The dimensions in terms of readership of the medium are also fundamental. Given the same type of medium, having more or less readers has an influence on the heterogeneity of the kinds of readers it addresses. Of course, these data are not to be considered in absolute terms, but in relation to the total number of potential readers in a given language. For example, a newspaper in English has a much larger potential audience than a newspaper in Estonian, so that a number of copies sold of 500.000, that would be an astonishingly high number for the Estonian edition, for English-reading readers would be dramatically less meaningful.
If the total of potential readers is the same, a text reproduced in one million copies, as compared to another one with ten thousand, addresses a more heterogeneous audience, i.e. must be less specialized, more popular, less local, and less specific. Speaking of books, a pocket paperback of a classic work sold also at grocery store news stands can reach many more readers than a numbered edition of the same work with deluxe trims and expensive binding and acid free paper, or than an obscure book by a not widely diffused in the receiving culture author.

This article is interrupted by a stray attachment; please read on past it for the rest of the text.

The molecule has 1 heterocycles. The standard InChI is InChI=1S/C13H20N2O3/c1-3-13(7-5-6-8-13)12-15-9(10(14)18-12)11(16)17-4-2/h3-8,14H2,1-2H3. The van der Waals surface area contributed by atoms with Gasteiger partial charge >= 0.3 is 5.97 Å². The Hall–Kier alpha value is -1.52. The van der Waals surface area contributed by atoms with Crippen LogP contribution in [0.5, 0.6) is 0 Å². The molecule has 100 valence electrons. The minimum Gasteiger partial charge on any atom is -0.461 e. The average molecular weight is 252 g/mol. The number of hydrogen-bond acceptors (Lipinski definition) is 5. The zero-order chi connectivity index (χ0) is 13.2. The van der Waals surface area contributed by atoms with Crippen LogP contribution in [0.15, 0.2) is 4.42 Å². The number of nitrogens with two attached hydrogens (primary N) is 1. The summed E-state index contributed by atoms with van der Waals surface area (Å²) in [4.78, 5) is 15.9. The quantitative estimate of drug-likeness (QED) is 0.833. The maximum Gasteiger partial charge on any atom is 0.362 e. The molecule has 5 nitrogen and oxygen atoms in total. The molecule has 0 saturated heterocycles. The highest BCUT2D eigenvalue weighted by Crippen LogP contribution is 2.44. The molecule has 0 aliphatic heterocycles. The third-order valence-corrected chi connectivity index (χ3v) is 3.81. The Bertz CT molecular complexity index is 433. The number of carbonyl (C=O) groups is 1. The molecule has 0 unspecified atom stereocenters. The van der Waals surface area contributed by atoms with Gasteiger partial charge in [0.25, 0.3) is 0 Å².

It is not always possible through a given medium to reconstruct the intended communication, but often the kind of medium chosen is also a very important indicator. It is possible for a serious widely diffused newspaper to publish a comic or scandal piece contrasting with what a reader would expect from the stern tone usually used by the paper, but in this case, just owing to the anomaly of the event, such a piece would result as highly marked. When a medium is categorized, it is indispensable to decide if its features are culture-specific, specific to a given group of cultures, or universal: It is clear that this has a bearing for the translation of its texts into a different culture, where the role of a medium can be completely different.
Since, in the practice of translation we often cone across xeroxes, excerpts, internet messages, archive or computer files, and other forms of incomplete transmissions of texts, or, better, of transmission of a complete text without its graphic context - for example cover, apparati, other texts printed near it etc. - it is essential for the translator to try and gather all the omitted components from the source in order to reconstruct the features of the medium the text is taken from.
CALVINO I. If on a Winter's Night a Traveller, London, Random House, 1998, ISBN 0-749-39923-6.
NORD C. Text Analysis in Translation. Theory, Methodology, and Didactic Application of a Model for Translation-Oriented Text Analysis, translated from the German by C. Nord and P. Sparrow, Amsterdam, Rodopi, 1991, ISBN 90-5183-311-3.
2 Nord 1991, p. 57.